With little advance notice, the Spokane parks board voted in March to ban smoking in all city parks, including golf courses. An existing law already prevented people from smoking near playgrounds, swimming pools or other parks facilities, so the board didnt think many would care when it decided to ban smoking entirely, parks spokeswoman Nancy Goodspeed said.
They were wrong.
The outcry from smokers and libertarians was swift, and prompted the board in April to stay the ban on golf courses while it studies the issue further.
We heard from everyone and their brother, on both sides, Goodspeed said.
The board will wait for people to calm down before taking up the issue of smoking on golf courses again, she said, adding that may be a year or more.
Presley, who said he has smoked and played golf for five decades, hopes it never comes up again.
Theres plenty of fresh air out there to share, Presley said. Everyone pays taxes.
McCormick to caddie for Spieth at Aussie Open
When Jordan Spieth returns next week to defend his title at the Australian Open, he will do so without his regular caddie on the bag.
Spieth and Michael Greller have combined to win 14 tournaments and three majors, including three events in 2017. But Greller's wife, Ellie, gave birth to the couple's first child on Oct. 13, and according to a report from the Australian Herald Sun he will not make the intercontinental trip to Sydney, where Spieth will look to win for the third time in the last four years.
Instead, Spieth will have longtime swing coach and native Aussie Cameron McCormick on the bag at The Australian Golf Club. McCormick, who won PGA Teacher of the Year in 2015, is originally from Melbourne but now lives in Texas and has taught Spieth since he was a rising star among the junior golf ranks in Dallas.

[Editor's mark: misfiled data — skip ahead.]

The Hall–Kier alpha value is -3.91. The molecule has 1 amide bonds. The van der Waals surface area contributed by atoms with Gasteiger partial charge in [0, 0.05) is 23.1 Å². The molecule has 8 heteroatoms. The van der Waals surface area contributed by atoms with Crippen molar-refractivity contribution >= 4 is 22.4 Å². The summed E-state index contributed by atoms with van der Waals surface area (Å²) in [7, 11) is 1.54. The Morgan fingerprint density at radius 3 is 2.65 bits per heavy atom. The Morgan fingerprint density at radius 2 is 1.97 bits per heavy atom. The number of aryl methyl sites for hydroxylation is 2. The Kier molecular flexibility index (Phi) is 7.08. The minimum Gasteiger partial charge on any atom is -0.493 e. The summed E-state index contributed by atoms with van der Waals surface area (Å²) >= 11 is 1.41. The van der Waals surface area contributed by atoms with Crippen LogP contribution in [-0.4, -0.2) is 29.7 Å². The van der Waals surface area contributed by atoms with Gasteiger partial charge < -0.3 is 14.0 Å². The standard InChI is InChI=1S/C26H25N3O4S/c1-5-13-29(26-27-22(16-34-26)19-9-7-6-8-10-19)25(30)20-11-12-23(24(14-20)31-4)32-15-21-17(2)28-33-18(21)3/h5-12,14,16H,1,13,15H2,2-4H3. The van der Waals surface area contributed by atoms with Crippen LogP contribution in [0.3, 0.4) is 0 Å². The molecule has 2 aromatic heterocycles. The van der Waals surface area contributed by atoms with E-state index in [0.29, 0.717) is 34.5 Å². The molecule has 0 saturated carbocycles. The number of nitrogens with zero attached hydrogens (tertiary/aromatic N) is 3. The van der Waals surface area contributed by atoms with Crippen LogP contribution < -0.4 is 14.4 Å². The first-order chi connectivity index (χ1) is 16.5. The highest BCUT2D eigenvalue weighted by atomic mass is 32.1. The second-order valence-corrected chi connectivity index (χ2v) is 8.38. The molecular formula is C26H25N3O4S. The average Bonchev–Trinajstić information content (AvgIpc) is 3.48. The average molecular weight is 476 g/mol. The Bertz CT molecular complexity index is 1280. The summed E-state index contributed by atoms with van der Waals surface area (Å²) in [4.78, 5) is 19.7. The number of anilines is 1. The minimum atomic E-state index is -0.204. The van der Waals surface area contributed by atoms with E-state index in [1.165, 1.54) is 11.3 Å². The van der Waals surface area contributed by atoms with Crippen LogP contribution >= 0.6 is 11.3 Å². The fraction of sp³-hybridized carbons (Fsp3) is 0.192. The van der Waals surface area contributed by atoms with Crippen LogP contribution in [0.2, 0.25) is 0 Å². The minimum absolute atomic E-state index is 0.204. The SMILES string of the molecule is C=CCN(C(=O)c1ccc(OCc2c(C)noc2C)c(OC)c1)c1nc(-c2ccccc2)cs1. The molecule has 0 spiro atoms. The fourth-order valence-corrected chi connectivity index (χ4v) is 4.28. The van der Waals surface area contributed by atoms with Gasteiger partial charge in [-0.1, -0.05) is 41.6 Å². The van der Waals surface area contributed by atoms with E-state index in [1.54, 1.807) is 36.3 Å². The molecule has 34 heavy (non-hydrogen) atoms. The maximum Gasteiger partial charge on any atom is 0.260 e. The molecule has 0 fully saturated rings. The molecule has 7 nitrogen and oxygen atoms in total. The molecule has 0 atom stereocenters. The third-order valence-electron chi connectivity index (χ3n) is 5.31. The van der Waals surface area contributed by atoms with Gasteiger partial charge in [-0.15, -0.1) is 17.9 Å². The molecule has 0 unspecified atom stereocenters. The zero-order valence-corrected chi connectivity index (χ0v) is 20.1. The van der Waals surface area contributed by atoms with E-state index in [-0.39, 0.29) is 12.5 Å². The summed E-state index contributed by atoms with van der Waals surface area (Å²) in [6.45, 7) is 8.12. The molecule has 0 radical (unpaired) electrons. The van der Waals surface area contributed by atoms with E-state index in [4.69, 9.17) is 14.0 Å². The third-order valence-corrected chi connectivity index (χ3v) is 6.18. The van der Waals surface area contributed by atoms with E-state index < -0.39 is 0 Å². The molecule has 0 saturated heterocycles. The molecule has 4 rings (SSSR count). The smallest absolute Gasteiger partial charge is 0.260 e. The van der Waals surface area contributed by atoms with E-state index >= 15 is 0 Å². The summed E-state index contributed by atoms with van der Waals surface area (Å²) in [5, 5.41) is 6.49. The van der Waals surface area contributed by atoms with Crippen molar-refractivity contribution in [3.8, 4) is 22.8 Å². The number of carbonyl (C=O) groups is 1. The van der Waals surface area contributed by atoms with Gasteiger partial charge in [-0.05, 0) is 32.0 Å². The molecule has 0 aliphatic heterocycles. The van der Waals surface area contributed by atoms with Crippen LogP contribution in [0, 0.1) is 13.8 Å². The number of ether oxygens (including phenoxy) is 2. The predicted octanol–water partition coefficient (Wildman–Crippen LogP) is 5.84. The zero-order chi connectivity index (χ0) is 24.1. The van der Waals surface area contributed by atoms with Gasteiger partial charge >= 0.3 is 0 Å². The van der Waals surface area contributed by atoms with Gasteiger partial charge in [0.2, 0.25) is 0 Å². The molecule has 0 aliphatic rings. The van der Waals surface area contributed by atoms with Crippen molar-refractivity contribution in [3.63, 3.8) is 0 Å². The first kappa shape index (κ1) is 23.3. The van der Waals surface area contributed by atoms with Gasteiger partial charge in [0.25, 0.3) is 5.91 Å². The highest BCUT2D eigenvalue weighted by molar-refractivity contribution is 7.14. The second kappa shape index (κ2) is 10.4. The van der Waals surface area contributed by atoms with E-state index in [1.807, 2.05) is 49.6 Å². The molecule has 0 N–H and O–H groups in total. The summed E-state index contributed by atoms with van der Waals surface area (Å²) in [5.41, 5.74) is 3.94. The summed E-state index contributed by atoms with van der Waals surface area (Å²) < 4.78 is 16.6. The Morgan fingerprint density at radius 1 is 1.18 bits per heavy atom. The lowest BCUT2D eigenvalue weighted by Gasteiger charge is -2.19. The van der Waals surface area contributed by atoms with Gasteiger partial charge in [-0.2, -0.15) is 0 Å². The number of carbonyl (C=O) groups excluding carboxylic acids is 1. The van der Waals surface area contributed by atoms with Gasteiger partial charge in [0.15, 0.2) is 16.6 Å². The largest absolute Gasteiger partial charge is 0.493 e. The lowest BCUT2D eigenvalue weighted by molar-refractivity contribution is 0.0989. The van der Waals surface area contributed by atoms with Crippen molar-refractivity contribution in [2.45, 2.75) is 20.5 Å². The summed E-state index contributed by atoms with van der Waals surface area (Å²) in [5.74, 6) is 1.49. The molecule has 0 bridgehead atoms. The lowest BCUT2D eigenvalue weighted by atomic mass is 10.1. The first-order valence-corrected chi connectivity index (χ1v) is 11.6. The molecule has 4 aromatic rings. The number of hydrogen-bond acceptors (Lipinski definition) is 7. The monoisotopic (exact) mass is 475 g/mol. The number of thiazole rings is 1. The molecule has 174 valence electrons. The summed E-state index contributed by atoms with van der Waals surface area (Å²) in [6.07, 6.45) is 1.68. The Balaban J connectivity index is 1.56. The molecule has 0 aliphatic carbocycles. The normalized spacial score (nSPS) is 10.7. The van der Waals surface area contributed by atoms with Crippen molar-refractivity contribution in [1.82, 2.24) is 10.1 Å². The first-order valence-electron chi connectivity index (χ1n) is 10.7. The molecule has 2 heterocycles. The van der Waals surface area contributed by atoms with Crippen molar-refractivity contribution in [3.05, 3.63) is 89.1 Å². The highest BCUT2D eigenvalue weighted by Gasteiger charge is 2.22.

While Greller has missed rounds before, this will be the first time as a pro that Spieth has used a different caddie for an entire event. Greller was sidelined with an injury last year in Singapore when Spieth's agent, Jay Danzi, took the bag, and trainer Damon Goddard has subbed in twice when Greller was sick, including this year at the Dean & DeLuca Invitational.
Spieth's torrid 2015 season traced back to his win at The Australian in 2014, and he returned to Oz last year where he won a playoff at Royal Sydney over Cameron Smith and Ashley Hall.
Rahm wins finale, Fleetwood takes Race to Dubai
Jon Rahm captured the final tournament on the European Tour calendar, a result that helped Tommy Fleetwood take home the season-long Race to Dubai title.
Rahm shot a final-round 67 to finish two shots clear of Kiradech Aphibarnrat and Shane Lowry at the DP World Tour Championship. It's the second European Tour win of the year for the Spaniard, who also captured the Irish Open and won on the PGA Tour in January at the Farmers Insurance Open.
"I could not be more proud of what I've done this week," Rahm told reporters. "Having the weekend that I've had, actually shooting 12 under on the last 36 holes, bogey-free round today, it's really special."
But the key finish came from Justin Rose, who held the 54-hole lead in Dubai but dropped back into a tie for fourth after closing with a 70. Rose entered the week as one of only three players who could win the Race to Dubai, along with Sergio Garcia and Fleetwood, who started with a lead of around 250,000 Euros.
With Fleetwood in the middle of the tournament pack, ultimately tying for 21st after a final-round 74, the door was open for Rose to capture the title thanks to a late charge despite playing in half the events that Fleetwood did. Rose captured both the WGC-HSBC Champions and Turkish Airlines Open, and was one round away from a two-trophy photo shoot in Dubai.
Instead, his T-4 finish meant he came up just short, as Fleetwood won the season-long race by 58,821 Euros.